The Virtual Reality Is Back, Here Is The Top 10 Best VR Headsets : Have A Look

The best VR headsets 

Oculus Rift, Project Morpheus, Gear VR, HTC Vive...virtual reality is back baby

Virtual reality is back baby and, with some incredible VR headsets in development, the best is yet to come.
Virtual reality is an immersive experience in which your head movements are tracked in a three dimensional world, making it suited to games and even movies.
While VR was a non-starter back in the 90s, developers are now creating mind-blowing experiences, which look set to revolutionise gaming. The most incredible thing is that the latest and greatest VR experiences don't require mind-bending technology.
But what are the best VR headsets and which one should you choose? Here is the list of 10 most awesome devices just waiting to be strapped.
Oculus Rift

Oculus Rift is the virtual reality headset that started the current hysteria. Developed by 21-year-old engineer Palmer Luckey, funded via Kickstarter and snapped by by Facebook for a cool $2bn, the Rift plugs into your computer's DVI and USB ports and tracks your head movements to provide 3D imagery to its stereo screens.

Sony Project Morpheus

At last we have a launch date for Sony's Project Morpheus, the PlayStation 4 powered VR headset: the first half of 2016.
A new version was announced at GDC 2015 and gone is the 5-inch LCD display of the original prototype; in its place a 5.7-inch OLED one that will improve motion blur and enable low persistence. The display's refresh rate has been ramped up to 120hz, making 120fps gaming a real possibility.

HTC Vive

The Vive plugs into PCs and work with Valve's mammoth gaming ecosystem and has a design that's reminiscent of Oculus Rift's Crescent Bay edition.
It packs 70 sensors and 360 degree head-tracking and offers a 90Hz refresh rate; the stat that's key to keeping down latency. Elsewhere, there's an accompanying "context aware controller", so you can shoot, move and interact with elements in the virtual world.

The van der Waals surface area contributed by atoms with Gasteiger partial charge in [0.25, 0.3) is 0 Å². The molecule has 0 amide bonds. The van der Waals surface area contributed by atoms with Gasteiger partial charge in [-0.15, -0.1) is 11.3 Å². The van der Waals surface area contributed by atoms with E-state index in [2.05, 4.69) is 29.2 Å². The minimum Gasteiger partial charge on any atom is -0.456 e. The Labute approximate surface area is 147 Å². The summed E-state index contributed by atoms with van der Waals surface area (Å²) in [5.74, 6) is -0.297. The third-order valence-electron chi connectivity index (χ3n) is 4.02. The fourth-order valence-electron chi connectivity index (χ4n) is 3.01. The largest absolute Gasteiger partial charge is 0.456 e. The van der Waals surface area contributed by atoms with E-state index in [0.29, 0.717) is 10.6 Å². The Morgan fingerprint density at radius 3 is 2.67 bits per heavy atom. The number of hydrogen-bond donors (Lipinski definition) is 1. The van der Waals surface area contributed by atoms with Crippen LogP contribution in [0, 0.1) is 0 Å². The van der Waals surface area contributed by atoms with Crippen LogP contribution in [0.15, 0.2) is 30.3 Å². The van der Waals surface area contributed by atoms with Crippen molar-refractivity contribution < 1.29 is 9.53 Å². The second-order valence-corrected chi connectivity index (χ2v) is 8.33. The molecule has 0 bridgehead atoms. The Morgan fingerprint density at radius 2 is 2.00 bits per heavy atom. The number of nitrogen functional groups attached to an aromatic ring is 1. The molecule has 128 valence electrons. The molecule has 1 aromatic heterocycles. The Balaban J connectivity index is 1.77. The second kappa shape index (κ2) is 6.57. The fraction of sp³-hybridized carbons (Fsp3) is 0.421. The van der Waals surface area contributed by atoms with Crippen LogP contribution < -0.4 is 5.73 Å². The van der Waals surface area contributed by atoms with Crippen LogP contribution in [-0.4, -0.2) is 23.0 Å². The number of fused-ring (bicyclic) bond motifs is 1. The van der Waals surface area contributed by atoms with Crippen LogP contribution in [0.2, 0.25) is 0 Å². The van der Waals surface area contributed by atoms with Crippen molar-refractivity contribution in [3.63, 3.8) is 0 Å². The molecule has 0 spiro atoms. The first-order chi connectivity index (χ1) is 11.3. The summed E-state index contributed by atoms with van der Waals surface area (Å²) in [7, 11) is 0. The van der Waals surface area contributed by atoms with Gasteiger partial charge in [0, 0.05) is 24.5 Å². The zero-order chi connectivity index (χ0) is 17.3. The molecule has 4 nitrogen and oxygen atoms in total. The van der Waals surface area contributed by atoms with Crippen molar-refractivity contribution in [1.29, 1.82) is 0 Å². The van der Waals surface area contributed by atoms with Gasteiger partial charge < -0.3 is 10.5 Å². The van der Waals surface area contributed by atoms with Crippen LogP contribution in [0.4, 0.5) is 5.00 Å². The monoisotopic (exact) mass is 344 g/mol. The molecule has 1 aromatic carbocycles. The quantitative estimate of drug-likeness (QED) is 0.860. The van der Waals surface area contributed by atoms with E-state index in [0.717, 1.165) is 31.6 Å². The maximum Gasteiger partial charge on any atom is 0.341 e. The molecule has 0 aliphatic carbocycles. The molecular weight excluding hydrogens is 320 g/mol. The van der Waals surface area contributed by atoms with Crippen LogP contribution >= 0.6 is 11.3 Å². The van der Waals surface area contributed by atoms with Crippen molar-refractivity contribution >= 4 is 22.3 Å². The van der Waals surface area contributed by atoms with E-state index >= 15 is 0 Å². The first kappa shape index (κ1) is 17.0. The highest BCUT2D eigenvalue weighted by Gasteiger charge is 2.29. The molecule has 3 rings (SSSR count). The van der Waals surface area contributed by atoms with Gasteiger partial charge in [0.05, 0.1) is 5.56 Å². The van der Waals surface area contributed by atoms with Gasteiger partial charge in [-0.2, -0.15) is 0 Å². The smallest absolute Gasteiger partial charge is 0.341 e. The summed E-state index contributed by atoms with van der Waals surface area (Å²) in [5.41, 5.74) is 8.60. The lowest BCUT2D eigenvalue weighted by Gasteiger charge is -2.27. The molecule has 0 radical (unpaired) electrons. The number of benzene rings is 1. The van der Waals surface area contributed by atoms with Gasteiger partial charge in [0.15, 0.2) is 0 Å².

Samsung Gear VR

Samsung's entry into VR has delivered one of the best all-round and consumer friendly headsets on the market, albeit, with a restrictive walled garden that we're becoming accustomed to with its wearable offerings.
The Gear VR is an Oculus Rift powered device that uses a Samsung Galaxy smartphone (Note 4 or Galaxy S6 depending on the version you choose) as its processor and display. The Galaxy handset simply slots in front of the lenses, into a Micro USB dock, and uses its Super AMOLED display as your screen. 

Microsoft HoloLens

The device that took everyone off guard, Microsoft HoloLens is half virtual and half augmented reality. The device merges real world elements with virtual 'holographic' images, meaning you can look at your Minecraft world on your kitchen table, or walk around the surface of Mars in your living room.
Using Kinect-style tech to recognise gestures and voice commands, the headset has a 120 degree field of vision on both axis, and is capable of 'high definition' visuals. What's more, there's no connection to a PC – a full Windows 10 system is built into the headset and runs off a battery. Yes, we can't wait to see how long that lasts either.
There's no word on a release date, and it's unlikely to be a reality until 2016.